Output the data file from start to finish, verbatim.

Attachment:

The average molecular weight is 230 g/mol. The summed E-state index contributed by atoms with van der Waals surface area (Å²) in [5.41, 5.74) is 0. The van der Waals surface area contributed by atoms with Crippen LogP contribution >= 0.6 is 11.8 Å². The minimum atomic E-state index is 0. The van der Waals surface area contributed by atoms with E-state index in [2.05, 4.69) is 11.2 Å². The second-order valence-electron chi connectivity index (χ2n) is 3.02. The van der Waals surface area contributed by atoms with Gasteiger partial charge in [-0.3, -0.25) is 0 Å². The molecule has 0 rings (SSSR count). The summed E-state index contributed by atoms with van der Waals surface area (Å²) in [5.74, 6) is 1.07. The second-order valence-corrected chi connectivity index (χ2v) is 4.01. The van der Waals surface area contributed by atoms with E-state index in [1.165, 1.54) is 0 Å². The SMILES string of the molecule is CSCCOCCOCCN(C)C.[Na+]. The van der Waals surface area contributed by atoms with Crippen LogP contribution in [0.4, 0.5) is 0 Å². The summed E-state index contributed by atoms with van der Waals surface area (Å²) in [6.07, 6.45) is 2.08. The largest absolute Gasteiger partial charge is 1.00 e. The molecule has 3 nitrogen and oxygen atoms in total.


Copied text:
The average molecular weight is 230 g/mol. The summed E-state index contributed by atoms with van der Waals surface area (Å²) in [5.41, 5.74) is 0. The van der Waals surface area contributed by atoms with Crippen LogP contribution >= 0.6 is 11.8 Å². The minimum atomic E-state index is 0. The van der Waals surface area contributed by atoms with E-state index in [2.05, 4.69) is 11.2 Å². The second-order valence-electron chi connectivity index (χ2n) is 3.02. The van der Waals surface area contributed by atoms with Gasteiger partial charge in [-0.3, -0.25) is 0 Å². The molecule has 0 rings (SSSR count). The summed E-state index contributed by atoms with van der Waals surface area (Å²) in [5.74, 6) is 1.07. The second-order valence-corrected chi connectivity index (χ2v) is 4.01. The van der Waals surface area contributed by atoms with E-state index in [1.165, 1.54) is 0 Å². The SMILES string of the molecule is CSCCOCCOCCN(C)C.[Na+]. The van der Waals surface area contributed by atoms with Crippen LogP contribution in [0.4, 0.5) is 0 Å². The summed E-state index contributed by atoms with van der Waals surface area (Å²) in [6.07, 6.45) is 2.08. The largest absolute Gasteiger partial charge is 1.00 e. The molecule has 3 nitrogen and oxygen atoms in total.